Her breathing was so shallow, I thought she was dead. Relief washed through me. Then her nose twitched and I felt a pang of guilt. She sighed and heaved herself to a standing position. Lurching like a small, furry drunkard across the cage floor, she settled beside the hanging water bottle. It seemed to take enormous energy; poking her tiny, pink tongue at the metal ball to release a drop of water.
We had seen that Xena, my daughter’s beloved pet rat, was declining. But on this day, it was as if some cosmic vitality switch had been flicked. Her life was at an end, she just didn’t know it yet. For two days we watched her lackluster breathing. Her movements were jerky and frightening. Listless, she looked at us with bulging eyes that bled.
Wandering the house, lost and waiting to mourn, we didn’t know how to proceed. Finally, my weeping daughter came to me and asked me to ‘fix’ it. It took an enormous amount of courage for her to admit that this was a more merciful way. We sent her off to dance classes for the afternoon with assurances that her friend would not suffer any longer.
My husband, bless him, did the hard thing. Although he doesn’t care for that particular animal species, the duty was not an easy one. We’ve not spoken of the details. My tears flowed freely as I cleaned out the cage and threw away the extra food and bedding. I wanted it all to be taken care of before our daughter returned.
I’ve had a hard time this month, thinking of what to write. It’s the month for posts of thankfulness and counting blessings. Quite frankly, I’ve been skirting the misty edges of depression, lethargic and exhausted. Even so, my mind has sifted through the abundance of blessings I enjoy; there are many things I am infinitely grateful for. Yet the words bouncing around in my head seem insignificant and trite. Then the loss of our furry companion brought an unexpected clarity.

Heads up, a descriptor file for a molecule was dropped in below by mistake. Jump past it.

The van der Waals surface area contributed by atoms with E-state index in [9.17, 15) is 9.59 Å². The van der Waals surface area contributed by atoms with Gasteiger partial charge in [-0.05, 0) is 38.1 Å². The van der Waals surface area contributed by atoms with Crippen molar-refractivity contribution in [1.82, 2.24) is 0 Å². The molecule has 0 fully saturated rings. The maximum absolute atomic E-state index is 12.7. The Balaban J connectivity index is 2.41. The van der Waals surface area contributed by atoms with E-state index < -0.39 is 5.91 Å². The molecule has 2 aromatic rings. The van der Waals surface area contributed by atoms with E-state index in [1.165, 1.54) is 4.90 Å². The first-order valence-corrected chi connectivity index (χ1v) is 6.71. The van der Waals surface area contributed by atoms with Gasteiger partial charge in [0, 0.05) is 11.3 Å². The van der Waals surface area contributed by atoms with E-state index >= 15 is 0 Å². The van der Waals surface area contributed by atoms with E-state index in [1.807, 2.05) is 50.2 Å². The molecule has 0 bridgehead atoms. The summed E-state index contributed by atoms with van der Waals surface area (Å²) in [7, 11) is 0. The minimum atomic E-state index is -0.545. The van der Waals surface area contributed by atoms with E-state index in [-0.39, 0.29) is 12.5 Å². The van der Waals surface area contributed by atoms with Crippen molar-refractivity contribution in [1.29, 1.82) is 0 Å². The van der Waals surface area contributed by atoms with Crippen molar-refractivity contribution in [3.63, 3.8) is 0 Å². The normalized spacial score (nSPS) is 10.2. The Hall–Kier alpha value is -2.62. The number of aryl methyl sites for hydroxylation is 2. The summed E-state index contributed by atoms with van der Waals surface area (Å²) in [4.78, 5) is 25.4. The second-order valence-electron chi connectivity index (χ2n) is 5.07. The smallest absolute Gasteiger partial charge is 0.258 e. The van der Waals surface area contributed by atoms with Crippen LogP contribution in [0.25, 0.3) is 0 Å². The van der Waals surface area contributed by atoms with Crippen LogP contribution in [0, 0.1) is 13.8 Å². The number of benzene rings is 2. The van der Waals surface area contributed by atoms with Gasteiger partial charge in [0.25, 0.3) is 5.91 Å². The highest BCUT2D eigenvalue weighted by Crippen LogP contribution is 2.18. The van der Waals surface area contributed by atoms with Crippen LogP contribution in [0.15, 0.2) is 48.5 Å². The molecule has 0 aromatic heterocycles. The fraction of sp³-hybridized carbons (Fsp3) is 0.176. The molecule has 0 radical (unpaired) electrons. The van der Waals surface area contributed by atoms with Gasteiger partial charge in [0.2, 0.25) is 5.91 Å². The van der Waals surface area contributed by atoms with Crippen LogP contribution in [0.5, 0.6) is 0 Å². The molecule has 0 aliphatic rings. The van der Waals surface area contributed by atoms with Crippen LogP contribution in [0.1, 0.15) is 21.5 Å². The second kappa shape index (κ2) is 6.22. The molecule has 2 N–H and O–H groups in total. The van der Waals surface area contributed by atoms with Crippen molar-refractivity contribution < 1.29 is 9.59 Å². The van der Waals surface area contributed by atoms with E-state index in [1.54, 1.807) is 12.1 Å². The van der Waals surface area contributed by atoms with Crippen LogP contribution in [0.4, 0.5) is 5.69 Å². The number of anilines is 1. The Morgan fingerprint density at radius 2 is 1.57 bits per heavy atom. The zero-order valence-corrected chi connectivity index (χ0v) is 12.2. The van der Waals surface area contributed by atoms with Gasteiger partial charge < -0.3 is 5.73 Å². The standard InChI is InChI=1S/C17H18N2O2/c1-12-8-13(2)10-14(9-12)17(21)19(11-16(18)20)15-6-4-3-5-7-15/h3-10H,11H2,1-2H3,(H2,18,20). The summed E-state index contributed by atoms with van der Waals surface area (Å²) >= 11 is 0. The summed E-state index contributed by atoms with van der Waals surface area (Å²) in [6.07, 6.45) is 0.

When my daughter came home, I held her. We cried. And I was grateful in a whole new way. Through my tears I could see the beauty in sharing life with this precious person. Her tears and her relief became mine as well and it was exquisite.
Who am I, that the Creator of the universe would see fit to give me life? Life. Yes, oftentimes we fall, and sometimes we get hurt. Some of us live entire seasons in the gray fog of depression. Many of us have faced pain that is deep and dark and powerful and it feels as though nothing exists but the sorrow. And all of us, at times, are swallowed by the hollow ache of a loneliness that no human can fill.
How often I forget the sacredness of this journey. It is that very loneliness which makes friendship all the sweeter. The depth of our sorrow is a testimony to how much we’ve loved. In the darkness of depression, I can more clearly see the work of my Lord in me, enabling me to function when my reserves are depleted. And when I fall, or when my body rebels, I am blessed by the many hands that reach down to help pull me back up.
There are treasures, even in the rocky places. The laughter of our children, the genuine smile of a friend who is happy to see you. The raw power of the ocean, and the silent peace of a clear night’s sky. Life and loss. Light and darkness. Beauty and pain. All working together, that we may savor the sweetness of family and friendships. The hard things on this journey remind us of how fleeting the things that bring us joy really are.
From where I am on this life’s journey, I know the loss of our pet is but a small thing. But from my young daughter’s vantage point, it is deep and painful. What a privilege it is to walk beside her through this part of her path. Sharing in her grief is at least as profound as sharing her victories, and the tendrils of living that bind us together grow ever stronger.
And I am grateful.